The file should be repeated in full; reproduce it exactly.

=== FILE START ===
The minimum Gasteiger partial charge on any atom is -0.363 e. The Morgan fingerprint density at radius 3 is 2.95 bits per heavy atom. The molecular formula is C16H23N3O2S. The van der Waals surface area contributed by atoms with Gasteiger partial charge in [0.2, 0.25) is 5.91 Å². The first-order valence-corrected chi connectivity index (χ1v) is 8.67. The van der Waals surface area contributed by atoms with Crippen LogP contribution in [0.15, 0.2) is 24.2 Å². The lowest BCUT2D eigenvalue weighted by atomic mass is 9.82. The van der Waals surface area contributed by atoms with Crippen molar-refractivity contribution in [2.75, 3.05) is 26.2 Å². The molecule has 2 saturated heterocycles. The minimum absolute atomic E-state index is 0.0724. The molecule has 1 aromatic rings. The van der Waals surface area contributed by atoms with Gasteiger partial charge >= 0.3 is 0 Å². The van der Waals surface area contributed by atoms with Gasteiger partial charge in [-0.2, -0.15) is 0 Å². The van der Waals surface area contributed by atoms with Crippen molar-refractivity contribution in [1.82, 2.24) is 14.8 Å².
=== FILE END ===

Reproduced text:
The minimum Gasteiger partial charge on any atom is -0.363 e. The Morgan fingerprint density at radius 3 is 2.95 bits per heavy atom. The molecular formula is C16H23N3O2S. The van der Waals surface area contributed by atoms with Gasteiger partial charge in [0.2, 0.25) is 5.91 Å². The first-order valence-corrected chi connectivity index (χ1v) is 8.67. The van der Waals surface area contributed by atoms with Crippen LogP contribution in [0.15, 0.2) is 24.2 Å². The lowest BCUT2D eigenvalue weighted by atomic mass is 9.82. The van der Waals surface area contributed by atoms with Crippen molar-refractivity contribution in [2.75, 3.05) is 26.2 Å². The molecule has 2 saturated heterocycles. The minimum absolute atomic E-state index is 0.0724. The molecule has 1 aromatic rings. The van der Waals surface area contributed by atoms with Gasteiger partial charge >= 0.3 is 0 Å². The van der Waals surface area contributed by atoms with Gasteiger partial charge in [-0.2, -0.15) is 0 Å². The van der Waals surface area contributed by atoms with Crippen molar-refractivity contribution in [1.82, 2.24) is 14.8 Å².